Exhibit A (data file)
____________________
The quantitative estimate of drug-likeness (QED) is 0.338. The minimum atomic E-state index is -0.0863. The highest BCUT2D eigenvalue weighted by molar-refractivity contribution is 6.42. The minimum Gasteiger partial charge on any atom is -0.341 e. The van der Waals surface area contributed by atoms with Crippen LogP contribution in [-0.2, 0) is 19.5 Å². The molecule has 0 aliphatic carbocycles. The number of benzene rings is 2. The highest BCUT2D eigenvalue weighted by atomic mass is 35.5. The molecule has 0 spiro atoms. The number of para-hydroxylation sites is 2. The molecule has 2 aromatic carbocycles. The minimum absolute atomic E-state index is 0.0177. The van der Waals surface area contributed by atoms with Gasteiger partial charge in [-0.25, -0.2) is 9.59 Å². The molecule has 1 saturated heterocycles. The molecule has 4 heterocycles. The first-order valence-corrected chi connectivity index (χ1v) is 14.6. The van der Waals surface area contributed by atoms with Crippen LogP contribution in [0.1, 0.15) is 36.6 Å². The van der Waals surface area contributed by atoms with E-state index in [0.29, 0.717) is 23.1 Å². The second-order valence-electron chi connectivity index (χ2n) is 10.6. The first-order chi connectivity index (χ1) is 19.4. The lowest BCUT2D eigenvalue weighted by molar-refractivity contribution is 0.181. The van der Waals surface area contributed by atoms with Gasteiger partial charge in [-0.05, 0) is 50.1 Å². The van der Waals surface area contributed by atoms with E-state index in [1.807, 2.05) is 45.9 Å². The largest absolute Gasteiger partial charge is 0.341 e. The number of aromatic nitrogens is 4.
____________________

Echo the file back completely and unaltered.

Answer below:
The quantitative estimate of drug-likeness (QED) is 0.338. The minimum atomic E-state index is -0.0863. The highest BCUT2D eigenvalue weighted by molar-refractivity contribution is 6.42. The minimum Gasteiger partial charge on any atom is -0.341 e. The van der Waals surface area contributed by atoms with Crippen LogP contribution in [-0.2, 0) is 19.5 Å². The molecule has 0 aliphatic carbocycles. The number of benzene rings is 2. The highest BCUT2D eigenvalue weighted by atomic mass is 35.5. The molecule has 0 spiro atoms. The number of para-hydroxylation sites is 2. The molecule has 2 aromatic carbocycles. The minimum absolute atomic E-state index is 0.0177. The van der Waals surface area contributed by atoms with Gasteiger partial charge in [-0.25, -0.2) is 9.59 Å². The molecule has 1 saturated heterocycles. The molecule has 4 heterocycles. The first-order valence-corrected chi connectivity index (χ1v) is 14.6. The van der Waals surface area contributed by atoms with Crippen LogP contribution in [0.1, 0.15) is 36.6 Å². The van der Waals surface area contributed by atoms with E-state index in [0.29, 0.717) is 23.1 Å². The second-order valence-electron chi connectivity index (χ2n) is 10.6. The first-order chi connectivity index (χ1) is 19.4. The lowest BCUT2D eigenvalue weighted by molar-refractivity contribution is 0.181. The van der Waals surface area contributed by atoms with Gasteiger partial charge in [-0.05, 0) is 50.1 Å². The van der Waals surface area contributed by atoms with E-state index in [1.807, 2.05) is 45.9 Å². The largest absolute Gasteiger partial charge is 0.341 e. The number of aromatic nitrogens is 4.